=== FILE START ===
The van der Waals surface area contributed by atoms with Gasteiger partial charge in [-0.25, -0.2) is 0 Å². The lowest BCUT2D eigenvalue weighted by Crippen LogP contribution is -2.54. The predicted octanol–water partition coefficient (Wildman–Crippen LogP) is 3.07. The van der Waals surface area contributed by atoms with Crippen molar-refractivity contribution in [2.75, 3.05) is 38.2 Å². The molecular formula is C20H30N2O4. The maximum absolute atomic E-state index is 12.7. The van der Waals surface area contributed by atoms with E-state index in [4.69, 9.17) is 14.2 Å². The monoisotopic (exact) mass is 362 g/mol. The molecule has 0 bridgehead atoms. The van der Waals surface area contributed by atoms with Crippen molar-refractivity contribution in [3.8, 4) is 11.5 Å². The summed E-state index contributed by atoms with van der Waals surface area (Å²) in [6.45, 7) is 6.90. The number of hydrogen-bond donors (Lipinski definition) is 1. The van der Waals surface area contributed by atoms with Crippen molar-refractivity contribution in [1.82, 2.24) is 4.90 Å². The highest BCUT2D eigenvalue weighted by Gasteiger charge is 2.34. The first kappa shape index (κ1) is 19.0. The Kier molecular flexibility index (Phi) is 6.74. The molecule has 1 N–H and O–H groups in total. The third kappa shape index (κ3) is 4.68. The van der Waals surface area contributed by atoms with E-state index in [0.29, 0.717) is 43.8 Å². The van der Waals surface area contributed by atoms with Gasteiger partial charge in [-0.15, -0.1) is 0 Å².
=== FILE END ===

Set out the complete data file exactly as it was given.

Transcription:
The van der Waals surface area contributed by atoms with Gasteiger partial charge in [-0.25, -0.2) is 0 Å². The lowest BCUT2D eigenvalue weighted by Crippen LogP contribution is -2.54. The predicted octanol–water partition coefficient (Wildman–Crippen LogP) is 3.07. The van der Waals surface area contributed by atoms with Crippen molar-refractivity contribution in [2.75, 3.05) is 38.2 Å². The molecular formula is C20H30N2O4. The maximum absolute atomic E-state index is 12.7. The van der Waals surface area contributed by atoms with E-state index in [4.69, 9.17) is 14.2 Å². The monoisotopic (exact) mass is 362 g/mol. The molecule has 0 bridgehead atoms. The van der Waals surface area contributed by atoms with Crippen molar-refractivity contribution in [3.8, 4) is 11.5 Å². The summed E-state index contributed by atoms with van der Waals surface area (Å²) in [6.45, 7) is 6.90. The number of hydrogen-bond donors (Lipinski definition) is 1. The van der Waals surface area contributed by atoms with Crippen molar-refractivity contribution in [1.82, 2.24) is 4.90 Å². The highest BCUT2D eigenvalue weighted by Gasteiger charge is 2.34. The first kappa shape index (κ1) is 19.0. The Kier molecular flexibility index (Phi) is 6.74. The molecule has 1 N–H and O–H groups in total. The third kappa shape index (κ3) is 4.68. The van der Waals surface area contributed by atoms with E-state index in [0.29, 0.717) is 43.8 Å². The van der Waals surface area contributed by atoms with Gasteiger partial charge in [-0.15, -0.1) is 0 Å².